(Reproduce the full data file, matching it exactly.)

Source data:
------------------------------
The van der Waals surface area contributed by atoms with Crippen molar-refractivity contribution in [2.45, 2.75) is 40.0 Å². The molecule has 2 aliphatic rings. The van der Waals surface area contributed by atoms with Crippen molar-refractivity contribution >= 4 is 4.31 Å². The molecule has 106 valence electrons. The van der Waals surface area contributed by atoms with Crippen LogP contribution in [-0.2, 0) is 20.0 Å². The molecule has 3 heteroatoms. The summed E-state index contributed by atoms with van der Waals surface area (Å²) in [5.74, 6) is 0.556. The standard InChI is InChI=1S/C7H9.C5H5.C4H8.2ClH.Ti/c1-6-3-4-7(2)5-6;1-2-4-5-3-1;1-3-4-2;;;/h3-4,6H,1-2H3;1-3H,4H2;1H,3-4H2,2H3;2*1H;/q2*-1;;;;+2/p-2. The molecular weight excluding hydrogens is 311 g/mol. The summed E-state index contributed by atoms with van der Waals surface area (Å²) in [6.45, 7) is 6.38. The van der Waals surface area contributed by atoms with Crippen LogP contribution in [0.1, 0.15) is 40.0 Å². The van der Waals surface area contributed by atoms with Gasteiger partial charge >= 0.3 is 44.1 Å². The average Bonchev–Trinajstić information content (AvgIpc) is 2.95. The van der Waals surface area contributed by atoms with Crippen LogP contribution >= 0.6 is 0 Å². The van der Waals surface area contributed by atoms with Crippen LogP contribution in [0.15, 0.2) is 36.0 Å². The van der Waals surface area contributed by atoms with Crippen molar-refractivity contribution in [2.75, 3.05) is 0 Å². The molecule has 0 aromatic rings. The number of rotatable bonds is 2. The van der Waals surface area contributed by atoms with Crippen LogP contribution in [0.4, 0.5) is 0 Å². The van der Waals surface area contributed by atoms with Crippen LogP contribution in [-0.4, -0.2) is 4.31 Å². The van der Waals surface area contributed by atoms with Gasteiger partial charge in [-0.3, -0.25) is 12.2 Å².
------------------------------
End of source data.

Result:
The van der Waals surface area contributed by atoms with Crippen molar-refractivity contribution in [2.45, 2.75) is 40.0 Å². The molecule has 2 aliphatic rings. The van der Waals surface area contributed by atoms with Crippen molar-refractivity contribution >= 4 is 4.31 Å². The molecule has 106 valence electrons. The van der Waals surface area contributed by atoms with Crippen LogP contribution in [-0.2, 0) is 20.0 Å². The molecule has 3 heteroatoms. The summed E-state index contributed by atoms with van der Waals surface area (Å²) in [5.74, 6) is 0.556. The standard InChI is InChI=1S/C7H9.C5H5.C4H8.2ClH.Ti/c1-6-3-4-7(2)5-6;1-2-4-5-3-1;1-3-4-2;;;/h3-4,6H,1-2H3;1-3H,4H2;1H,3-4H2,2H3;2*1H;/q2*-1;;;;+2/p-2. The molecular weight excluding hydrogens is 311 g/mol. The summed E-state index contributed by atoms with van der Waals surface area (Å²) in [6.45, 7) is 6.38. The van der Waals surface area contributed by atoms with Crippen LogP contribution in [0.1, 0.15) is 40.0 Å². The van der Waals surface area contributed by atoms with Gasteiger partial charge >= 0.3 is 44.1 Å². The average Bonchev–Trinajstić information content (AvgIpc) is 2.95. The van der Waals surface area contributed by atoms with Crippen LogP contribution >= 0.6 is 0 Å². The van der Waals surface area contributed by atoms with Crippen LogP contribution in [0.15, 0.2) is 36.0 Å². The van der Waals surface area contributed by atoms with Crippen molar-refractivity contribution in [2.75, 3.05) is 0 Å². The molecule has 0 aromatic rings. The number of rotatable bonds is 2. The van der Waals surface area contributed by atoms with Crippen LogP contribution in [0.4, 0.5) is 0 Å². The van der Waals surface area contributed by atoms with Crippen LogP contribution in [-0.4, -0.2) is 4.31 Å². The van der Waals surface area contributed by atoms with Gasteiger partial charge in [-0.3, -0.25) is 12.2 Å².